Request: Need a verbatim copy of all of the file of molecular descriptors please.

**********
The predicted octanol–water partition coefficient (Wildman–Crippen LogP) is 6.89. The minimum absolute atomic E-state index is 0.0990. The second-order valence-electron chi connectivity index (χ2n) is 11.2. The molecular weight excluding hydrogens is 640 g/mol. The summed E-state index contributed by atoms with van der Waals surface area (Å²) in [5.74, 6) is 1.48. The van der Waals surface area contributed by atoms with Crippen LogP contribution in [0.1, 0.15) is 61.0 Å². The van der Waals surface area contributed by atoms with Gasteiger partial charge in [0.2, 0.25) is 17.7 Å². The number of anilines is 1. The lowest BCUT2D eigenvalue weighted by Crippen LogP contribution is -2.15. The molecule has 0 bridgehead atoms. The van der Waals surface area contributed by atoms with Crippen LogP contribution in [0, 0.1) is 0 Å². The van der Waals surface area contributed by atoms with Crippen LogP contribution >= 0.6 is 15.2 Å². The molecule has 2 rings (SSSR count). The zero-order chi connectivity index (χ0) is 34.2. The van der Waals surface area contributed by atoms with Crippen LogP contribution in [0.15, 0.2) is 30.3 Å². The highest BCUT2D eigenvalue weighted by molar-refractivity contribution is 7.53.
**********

The predicted octanol–water partition coefficient (Wildman–Crippen LogP) is 6.89. The minimum absolute atomic E-state index is 0.0990. The second-order valence-electron chi connectivity index (χ2n) is 11.2. The molecular weight excluding hydrogens is 640 g/mol. The summed E-state index contributed by atoms with van der Waals surface area (Å²) in [5.74, 6) is 1.48. The van der Waals surface area contributed by atoms with Crippen LogP contribution in [0.1, 0.15) is 61.0 Å². The van der Waals surface area contributed by atoms with Gasteiger partial charge in [0.2, 0.25) is 17.7 Å². The number of anilines is 1. The lowest BCUT2D eigenvalue weighted by Crippen LogP contribution is -2.15. The molecule has 0 bridgehead atoms. The van der Waals surface area contributed by atoms with Crippen LogP contribution in [0, 0.1) is 0 Å². The van der Waals surface area contributed by atoms with Crippen LogP contribution >= 0.6 is 15.2 Å². The molecule has 2 rings (SSSR count). The zero-order chi connectivity index (χ0) is 34.2. The van der Waals surface area contributed by atoms with Crippen LogP contribution in [0.15, 0.2) is 30.3 Å². The highest BCUT2D eigenvalue weighted by molar-refractivity contribution is 7.53.